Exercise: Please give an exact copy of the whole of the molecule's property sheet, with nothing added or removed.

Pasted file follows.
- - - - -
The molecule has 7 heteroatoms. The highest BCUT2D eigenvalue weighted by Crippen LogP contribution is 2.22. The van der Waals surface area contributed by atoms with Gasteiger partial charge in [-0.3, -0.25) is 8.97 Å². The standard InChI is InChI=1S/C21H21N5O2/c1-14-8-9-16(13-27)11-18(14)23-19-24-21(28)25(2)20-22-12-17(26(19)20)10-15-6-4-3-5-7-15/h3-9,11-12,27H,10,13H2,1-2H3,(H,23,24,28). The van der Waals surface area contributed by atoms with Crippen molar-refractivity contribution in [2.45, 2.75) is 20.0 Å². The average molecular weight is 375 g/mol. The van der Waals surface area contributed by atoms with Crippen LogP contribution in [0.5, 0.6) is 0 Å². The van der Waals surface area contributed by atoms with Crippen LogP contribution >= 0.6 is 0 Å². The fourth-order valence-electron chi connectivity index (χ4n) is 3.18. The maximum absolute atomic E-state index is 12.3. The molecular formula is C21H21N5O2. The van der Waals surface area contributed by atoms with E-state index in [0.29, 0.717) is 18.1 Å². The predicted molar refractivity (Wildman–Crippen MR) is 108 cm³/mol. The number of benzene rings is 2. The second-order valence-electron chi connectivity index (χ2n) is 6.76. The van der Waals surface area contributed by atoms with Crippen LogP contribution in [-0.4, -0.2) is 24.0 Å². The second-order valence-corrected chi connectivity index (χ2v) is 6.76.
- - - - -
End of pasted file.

The molecule has 7 heteroatoms. The highest BCUT2D eigenvalue weighted by Crippen LogP contribution is 2.22. The van der Waals surface area contributed by atoms with Gasteiger partial charge in [-0.3, -0.25) is 8.97 Å². The standard InChI is InChI=1S/C21H21N5O2/c1-14-8-9-16(13-27)11-18(14)23-19-24-21(28)25(2)20-22-12-17(26(19)20)10-15-6-4-3-5-7-15/h3-9,11-12,27H,10,13H2,1-2H3,(H,23,24,28). The van der Waals surface area contributed by atoms with Crippen molar-refractivity contribution in [2.45, 2.75) is 20.0 Å². The average molecular weight is 375 g/mol. The van der Waals surface area contributed by atoms with Crippen LogP contribution in [0.5, 0.6) is 0 Å². The van der Waals surface area contributed by atoms with Crippen LogP contribution >= 0.6 is 0 Å². The fourth-order valence-electron chi connectivity index (χ4n) is 3.18. The maximum absolute atomic E-state index is 12.3. The molecular formula is C21H21N5O2. The van der Waals surface area contributed by atoms with E-state index in [0.29, 0.717) is 18.1 Å². The predicted molar refractivity (Wildman–Crippen MR) is 108 cm³/mol. The number of benzene rings is 2. The second-order valence-electron chi connectivity index (χ2n) is 6.76. The van der Waals surface area contributed by atoms with Crippen LogP contribution in [-0.4, -0.2) is 24.0 Å². The second-order valence-corrected chi connectivity index (χ2v) is 6.76.